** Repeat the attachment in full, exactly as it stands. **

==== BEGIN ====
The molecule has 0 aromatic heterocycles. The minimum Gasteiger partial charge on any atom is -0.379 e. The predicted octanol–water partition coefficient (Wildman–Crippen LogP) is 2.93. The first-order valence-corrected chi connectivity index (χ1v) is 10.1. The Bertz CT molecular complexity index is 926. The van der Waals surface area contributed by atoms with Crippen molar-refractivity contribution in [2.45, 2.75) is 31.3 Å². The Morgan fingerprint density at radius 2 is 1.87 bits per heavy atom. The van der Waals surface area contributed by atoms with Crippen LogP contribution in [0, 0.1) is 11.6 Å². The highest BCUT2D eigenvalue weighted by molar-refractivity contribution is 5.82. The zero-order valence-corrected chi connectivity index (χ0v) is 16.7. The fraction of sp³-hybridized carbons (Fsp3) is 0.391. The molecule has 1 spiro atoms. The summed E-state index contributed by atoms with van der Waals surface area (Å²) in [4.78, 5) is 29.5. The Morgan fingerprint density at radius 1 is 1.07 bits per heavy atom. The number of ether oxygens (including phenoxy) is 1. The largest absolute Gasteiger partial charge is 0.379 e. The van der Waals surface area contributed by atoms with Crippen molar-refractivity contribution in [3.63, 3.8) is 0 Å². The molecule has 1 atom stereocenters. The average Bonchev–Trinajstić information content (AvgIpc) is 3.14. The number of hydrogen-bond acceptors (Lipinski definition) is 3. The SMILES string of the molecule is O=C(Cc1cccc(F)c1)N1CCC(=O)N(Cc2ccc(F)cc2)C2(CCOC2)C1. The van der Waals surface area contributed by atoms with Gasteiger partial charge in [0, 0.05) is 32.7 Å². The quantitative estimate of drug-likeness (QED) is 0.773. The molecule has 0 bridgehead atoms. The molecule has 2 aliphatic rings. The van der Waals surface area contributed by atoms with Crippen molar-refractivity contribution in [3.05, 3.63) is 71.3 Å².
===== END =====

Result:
The molecule has 0 aromatic heterocycles. The minimum Gasteiger partial charge on any atom is -0.379 e. The predicted octanol–water partition coefficient (Wildman–Crippen LogP) is 2.93. The first-order valence-corrected chi connectivity index (χ1v) is 10.1. The Bertz CT molecular complexity index is 926. The van der Waals surface area contributed by atoms with Crippen molar-refractivity contribution in [2.45, 2.75) is 31.3 Å². The Morgan fingerprint density at radius 2 is 1.87 bits per heavy atom. The van der Waals surface area contributed by atoms with Crippen LogP contribution in [0, 0.1) is 11.6 Å². The highest BCUT2D eigenvalue weighted by molar-refractivity contribution is 5.82. The zero-order valence-corrected chi connectivity index (χ0v) is 16.7. The fraction of sp³-hybridized carbons (Fsp3) is 0.391. The molecule has 1 spiro atoms. The summed E-state index contributed by atoms with van der Waals surface area (Å²) in [4.78, 5) is 29.5. The Morgan fingerprint density at radius 1 is 1.07 bits per heavy atom. The number of ether oxygens (including phenoxy) is 1. The largest absolute Gasteiger partial charge is 0.379 e. The van der Waals surface area contributed by atoms with Crippen molar-refractivity contribution in [3.63, 3.8) is 0 Å². The molecule has 1 atom stereocenters. The average Bonchev–Trinajstić information content (AvgIpc) is 3.14. The number of hydrogen-bond acceptors (Lipinski definition) is 3. The SMILES string of the molecule is O=C(Cc1cccc(F)c1)N1CCC(=O)N(Cc2ccc(F)cc2)C2(CCOC2)C1. The van der Waals surface area contributed by atoms with Gasteiger partial charge in [0, 0.05) is 32.7 Å². The quantitative estimate of drug-likeness (QED) is 0.773. The molecule has 0 bridgehead atoms. The molecule has 2 aliphatic rings. The van der Waals surface area contributed by atoms with Crippen molar-refractivity contribution in [3.05, 3.63) is 71.3 Å².